In an historic moment for Arab film-making and Middle Eastern creative talent, the world premiere of Arabian film epic, Black Gold, will open the Doha Tribeca Film Festival (DTFF) 2011, to be held at Katara Cultural Village from October 25-29.
The movie, described as a unique and authentic insight into the region and one of the biggest cinematic projects ever undertaken in the Arab world, will set the agenda for the third annual festival.
Commenting on the importance of Black Gold to Qatar’s expanding creative industries, DFI Festival Board member Sheikh Jabor bin Yousuf al-Thani said the film was an important step in strengthening foundations for a sustainable film industry in Qatar.
From a business development perspective, the project gave local industry sectors a valuable opportunity to learn about film production from the ground-level up, he explained.
“We hope the exposure of the film before global audiences and industry professionals will pave the way for future co-productions that showcase Arab talent and creativity in the right spirits, and send a message to the world that there is a viable Arab film market here in Qatar, and throughout the Middle East, with engaged and interested audiences.”
Black Gold, co-produced by DFI and Tarak Ben Ammar’s Quinta Communications, is directed by Jean-Jacques Annaud and stars Antonio Banderas, Freida Pinto, Tahar Rahim, Mark Strong and Liya Kebede.
A wealth of Arab and Qatari names, including home-grown talent Mohamed al-Ibrahim, were central to the making of the film and worked alongside international industry professionals, both in front of and behind the camera.
A star-studded cast is expected to attend the opening night premiere and walk the red carpet at DTFF 2011.
Amanda Palmer, executive director of the DFI, said: “Showing Black Gold as the opening film will be a real celebration of a truly home-grown project that we hope captivates audiences around the globe.
“The film will be released to Middle Eastern and international audiences via Warner Bros and Universal Pictures on November 23, and we can’t wait to showcase the Arab talent and creativity that has gone into this project, and to also illuminate a part of the world that everyone wants to understand more about.” She added: “The film epitomises the aims of DFI, from using Qatar as a filming location to nurturing regional talent, and is an important step for developing the local film industry. It is a project that Qatar should be really proud of and we really hope people will enjoy coming along to the festival to watch it.”
Set in 1930s Arabia, Black Gold tells the story of two warring Emirs, who make a truce that binds them through family and mutual respect of a no-man’s land that lies between their desert kingdoms. However, after oil is discovered in the barren sand of the ‘Yellow Belt’, the stage is set for control of the area and the riches it promises to yield.
The film, shot jointly in Qatar and Tunisia during the Tunisian revolutions, is both timely and relevant, poignantly charting the relationship between oil and Islam in Arabia, and the clash between culture, identity, modernity and tradition which continues to shape the region even today.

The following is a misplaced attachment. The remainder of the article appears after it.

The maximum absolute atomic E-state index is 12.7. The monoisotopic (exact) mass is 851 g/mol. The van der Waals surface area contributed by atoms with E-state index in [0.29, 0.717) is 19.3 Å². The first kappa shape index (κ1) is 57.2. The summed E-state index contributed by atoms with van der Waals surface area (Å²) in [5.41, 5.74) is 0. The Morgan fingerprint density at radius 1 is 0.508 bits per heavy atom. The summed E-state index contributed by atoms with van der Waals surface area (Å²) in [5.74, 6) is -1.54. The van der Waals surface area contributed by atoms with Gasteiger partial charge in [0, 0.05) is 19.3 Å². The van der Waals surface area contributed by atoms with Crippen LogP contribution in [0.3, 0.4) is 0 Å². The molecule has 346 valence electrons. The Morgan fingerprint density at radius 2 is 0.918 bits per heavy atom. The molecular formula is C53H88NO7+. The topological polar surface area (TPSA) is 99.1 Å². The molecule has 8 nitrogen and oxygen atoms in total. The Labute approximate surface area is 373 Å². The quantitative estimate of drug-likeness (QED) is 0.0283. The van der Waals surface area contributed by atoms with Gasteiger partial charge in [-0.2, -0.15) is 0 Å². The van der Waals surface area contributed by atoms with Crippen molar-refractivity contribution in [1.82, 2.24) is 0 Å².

Tunisian-born Tarak Ben Ammar, who owns Quinta Communications, said: “This is a quintessential Arab tale, the kind of story that a lot of young people may have heard from older relatives, so part of the idea was to chart a slice of our history in a really modern, engaging way – through a major motion picture.”
“It is a great triumph for the DFI and Quinta Communications and the decision to open the Doha Tribeca Film Festival with it is great news for everyone involved.”
Black Gold’s director, Jean-Jacques Annaud, added: “The Qataris, and particularly our friends at the Doha Film Institute, have been remarkable in their efforts in working with us as partners on Black Gold. I love sharing knowledge and it’s been a privilege for me as a director to shoot in a place where no cameras have ever been.”
At DTFF 2011, Black Gold will be the first of more than 40 diverse films for festival-goers to enjoy. The festival, run by the DFI, is likely to draw a record-breaking audience of more than 50,000 people and will also host community events, including the hugely popular family day, as well as panels, networking sessions and educational film-making programmes.
This year, DFI also welcomes Ludmila Cvikova as the new head of International Programming. Cvikova joins the DTFF Programming team, following over a decade of programming for the International Film Festival Rotterdam (IFFR).
In her long-running tenure as Programmer for IFFR Cvikova scouted talents and selected films from across the globe, including Eastern Europe, the Middle East, Turkey, Greece and the Balkan region.
In addition to her rich experience as a jury member for various international film festivals, Cvikova has also organised and curated a dynamic range of cultural events, programmes and retrospectives within the Netherlands and internationally.
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